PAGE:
BERLIN (AP) — Temperatures on Earth will shoot past a key danger point unless greenhouse gas emissions fall faster than countries have committed, the world’s top body of climate scientists said Monday, warning of the consequences of inaction but also noting hopeful signs of progress.
U.N. Secretary-General António Guterres said the report by the Intergovernmental Panel on Climate Change revealed "a litany of broken climate promises” by governments and corporations, accusing them of stoking global warming by clinging to harmful fossil fuels.
“It is a file of shame, cataloguing the empty pledges that put us firmly on track toward an unlivable world,” he said.
Governments agreed in the 2015 Paris accord to keep global warming well below 2 degrees Celsius (3.6 Fahrenheit) this century, ideally no more than 1.5 degrees Celsius (2.7 Fahrenheit). Yet temperatures have already increased by over 1.1C (2F) since pre-industrial times, resulting in measurable increases in disasters such flash floods, extreme heat, more intense hurricanes and longer-burning wildfires, putting human lives in danger and costing governments hundreds of billions of dollars to confront.
“Projected global emissions from (national pledges) place limiting global warming to 1.5C beyond reach and make it harder after 2030 to limit warming to 2C,” the panel said.
In other words, the report’s co-chair, James Skea of Imperial College London, told The Associated Press: “If we continue acting as we are now, we’re not even going to limit warming to 2 degrees, never mind 1.5 degrees."
Ongoing investments in fossil fuel infrastructure and clearing large swaths of forest for agriculture undermine the massive curbs in emissions needed to meet the Paris goal, the report found.
Emissions in 2019 were about 12% higher than they were in 2010 and 54% higher than in 1990, said Skea.
The rate of growth has slowed from 2.1% per year in the early part of this century to 1.3% per year between 2010 and 2019, the report’s authors said. But they voiced “high confidence” that unless countries step up their efforts to cut greenhouse gas emissions, the planet will on average be 2.4C to 3.5C (4.3 to 6.3F) warmer by the end of the century — a level experts say is sure to cause severe impacts for much of the world’s population.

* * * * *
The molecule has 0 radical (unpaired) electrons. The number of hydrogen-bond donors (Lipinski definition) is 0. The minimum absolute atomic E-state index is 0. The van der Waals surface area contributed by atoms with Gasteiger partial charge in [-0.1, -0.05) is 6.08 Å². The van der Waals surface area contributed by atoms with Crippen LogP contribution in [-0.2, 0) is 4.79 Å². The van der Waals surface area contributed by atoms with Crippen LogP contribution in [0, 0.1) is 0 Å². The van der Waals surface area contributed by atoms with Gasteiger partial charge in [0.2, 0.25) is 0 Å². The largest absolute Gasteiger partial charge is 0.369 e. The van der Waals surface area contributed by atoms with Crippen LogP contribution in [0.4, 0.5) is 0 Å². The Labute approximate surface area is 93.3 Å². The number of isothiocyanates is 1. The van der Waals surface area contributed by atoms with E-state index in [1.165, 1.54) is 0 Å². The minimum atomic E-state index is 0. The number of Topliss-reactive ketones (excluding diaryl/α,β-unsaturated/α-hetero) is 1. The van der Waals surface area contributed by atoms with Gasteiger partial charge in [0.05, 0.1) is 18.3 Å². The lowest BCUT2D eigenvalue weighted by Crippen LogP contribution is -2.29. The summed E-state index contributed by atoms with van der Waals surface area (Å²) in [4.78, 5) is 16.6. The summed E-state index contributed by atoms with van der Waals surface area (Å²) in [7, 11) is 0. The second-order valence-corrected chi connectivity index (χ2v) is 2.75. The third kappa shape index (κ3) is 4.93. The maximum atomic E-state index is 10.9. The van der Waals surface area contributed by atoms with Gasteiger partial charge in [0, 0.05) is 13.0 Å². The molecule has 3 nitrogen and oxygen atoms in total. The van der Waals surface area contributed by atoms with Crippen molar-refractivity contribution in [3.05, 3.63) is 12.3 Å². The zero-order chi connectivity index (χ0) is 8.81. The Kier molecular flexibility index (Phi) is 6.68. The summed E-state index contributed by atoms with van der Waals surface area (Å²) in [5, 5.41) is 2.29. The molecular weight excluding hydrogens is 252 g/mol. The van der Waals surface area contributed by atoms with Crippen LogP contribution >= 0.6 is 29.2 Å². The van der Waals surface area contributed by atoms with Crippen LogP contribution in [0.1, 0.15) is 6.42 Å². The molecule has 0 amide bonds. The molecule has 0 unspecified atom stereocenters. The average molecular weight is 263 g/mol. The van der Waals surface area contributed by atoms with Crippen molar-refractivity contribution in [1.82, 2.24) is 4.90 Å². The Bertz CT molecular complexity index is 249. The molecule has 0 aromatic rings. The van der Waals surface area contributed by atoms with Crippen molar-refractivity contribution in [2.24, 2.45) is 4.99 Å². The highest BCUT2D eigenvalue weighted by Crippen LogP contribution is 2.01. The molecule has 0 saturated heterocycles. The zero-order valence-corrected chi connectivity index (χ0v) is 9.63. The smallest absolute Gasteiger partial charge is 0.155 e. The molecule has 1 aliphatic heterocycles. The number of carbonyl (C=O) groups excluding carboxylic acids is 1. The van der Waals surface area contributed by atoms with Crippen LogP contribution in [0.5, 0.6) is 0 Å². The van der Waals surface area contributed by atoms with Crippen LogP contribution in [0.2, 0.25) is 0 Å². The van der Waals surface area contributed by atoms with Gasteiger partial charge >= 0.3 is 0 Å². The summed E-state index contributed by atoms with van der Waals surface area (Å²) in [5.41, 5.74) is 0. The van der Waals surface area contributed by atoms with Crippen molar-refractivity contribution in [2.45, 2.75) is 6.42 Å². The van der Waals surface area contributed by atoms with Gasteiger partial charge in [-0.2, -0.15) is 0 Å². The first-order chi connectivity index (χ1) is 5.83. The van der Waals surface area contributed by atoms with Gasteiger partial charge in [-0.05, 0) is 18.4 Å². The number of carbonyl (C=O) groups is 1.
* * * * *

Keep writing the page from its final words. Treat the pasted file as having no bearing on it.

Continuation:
“Limiting warming to 1.5C requires global greenhouse gas emissions to peak before 2025 at the latest and be reduced by 43% by 2030,” he said.
Such cuts would be hard to achieve without drastic, economy-wide measures, the panel acknowledged. It's more likely that the world will pass 1.5C and efforts will then need to be made to bring temperatures back down again, including by removing vast amounts of carbon dioxide — the main greenhouse gas — from the atmosphere.
Many experts say this is unfeasible with current technologies, and even if it could be done it would be far costlier than preventing the emissions in the first place.
The report, numbering thousands of pages, doesn’t single out individual countries for blame. But the figures show much of the carbon dioxide already in the atmosphere was released by rich countries that were the first to burn coal, oil and gas beginning with the industrial revolution.
The U.N. panel said 40% of emissions since then came from Europe and North America. Just over 12% can be attributed to East Asia, which includes China. But China took over the position as world’s top emissions polluter from the United States in the mid-2000s.
Many countries and companies have used recent climate meetings to paint rosy pictures of their emissions-cutting efforts, while continuing to invest in fossil fuels and other polluting activities, Guterres charged.